NICARAGUA: Better Forestry Practices
MANAGUA - The World Wildlife Fund is
promoting voluntary certification programs in Nicaragua for
lumber processors and furniture factories committed to sustainable
development of forests.
Of 700,000 hectares of certified forests in Central America,
Nicaragua holds at least 20,000, and the WWF considers it
a priority to improve the situation, Steve, Gretsinger, the
fund's regional forestry director, told Tierramérica.
Certifying products come from properly managed forests is
a mechanism for halting deforestation and offers concrete
benefits, such as more sales and broader acceptance on the
market, he said.
The WWF has set up its second forestry business network in
the region, known as Jagwood+, and has already certified four
companies that produce or process lumber.
The Nicaraguan government is supporting the initiative through
related laws and in the search for markets so that more companies
will apply for certification.
VENEZUELA: Stolen Flamingoes
CARACAS - Hundreds of pink flamingo (Phoenicopterus
ruber) chicks -- perhaps as many as 1,500 -- have been stolen
during the past few weeks from Los Olivitos Marsh wildlife
refuge, near the Caribbean and Maracaibo Lake, in northwest
The authorities were tipped off by anonymous reports.
Los Olivitos Marsh covers more than 25,000 hectares and is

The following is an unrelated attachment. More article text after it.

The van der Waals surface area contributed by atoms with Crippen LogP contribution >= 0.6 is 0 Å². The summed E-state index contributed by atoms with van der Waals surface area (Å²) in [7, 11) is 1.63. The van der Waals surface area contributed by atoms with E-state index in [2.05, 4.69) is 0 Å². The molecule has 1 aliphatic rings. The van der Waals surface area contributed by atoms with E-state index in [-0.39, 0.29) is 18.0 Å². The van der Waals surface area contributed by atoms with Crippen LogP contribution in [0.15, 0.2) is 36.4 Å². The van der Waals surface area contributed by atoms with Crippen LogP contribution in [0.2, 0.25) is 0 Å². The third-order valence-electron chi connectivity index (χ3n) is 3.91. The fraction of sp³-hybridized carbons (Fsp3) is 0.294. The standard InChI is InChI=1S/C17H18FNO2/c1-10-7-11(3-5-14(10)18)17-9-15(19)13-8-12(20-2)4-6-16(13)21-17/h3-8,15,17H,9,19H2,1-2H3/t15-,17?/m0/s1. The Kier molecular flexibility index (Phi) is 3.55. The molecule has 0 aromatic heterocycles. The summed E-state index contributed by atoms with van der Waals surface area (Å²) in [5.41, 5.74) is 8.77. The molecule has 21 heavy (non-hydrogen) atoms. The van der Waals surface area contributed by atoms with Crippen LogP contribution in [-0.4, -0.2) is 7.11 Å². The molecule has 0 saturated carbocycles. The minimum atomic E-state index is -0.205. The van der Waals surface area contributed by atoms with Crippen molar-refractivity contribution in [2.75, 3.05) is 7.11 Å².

home to some 20,000 flamingoes, more than half the population
of these birds in the country, according to projections based
on the censuses conducted in 1996 and 1998.
These colorful, long-legged birds leave the marsh in March
and return in July, and "there are still some 2,000 females
nesting," says Beatriz Nava, of the environmental group Azul,
which is demanding closer monitoring and protection of the
Officials searched 95 fishing boats and 22 small cargo vessels
without finding any trace of the stolen birds. Experts from
governmental Institute of Parks normally places identification
rings on the flamingo chicks.
HONDURAS: Ban on Building Near
TEGUCIGALPA - The Honduran Environmental
Prosecutor and the Secretariat of Natural Resources are to
issue a new regulation on Feb. 13 that bans construction near
the dams and reservoirs that supply water to the capital.
The problems affecting the potable water system in Tegucigalpa
are in part the result of "severe deforestation of its main
watersheds, to the point that it is believed that one of them
has only five years of useful life left," environmental prosecutor
Mario Chinchilla told Tierramérica.
"We are running out of water sources and the city is growing
rapidly and uncontrollably. Entire hills have been cleared
in order to build homes. We must urgently prohibit construction,"
Chinchilla announced that the new regulation would eventually
apply to the entire country. Every summer, to attend to the
higher demand, Tegucigalpa must ration its potable water six
to 10 hours a day.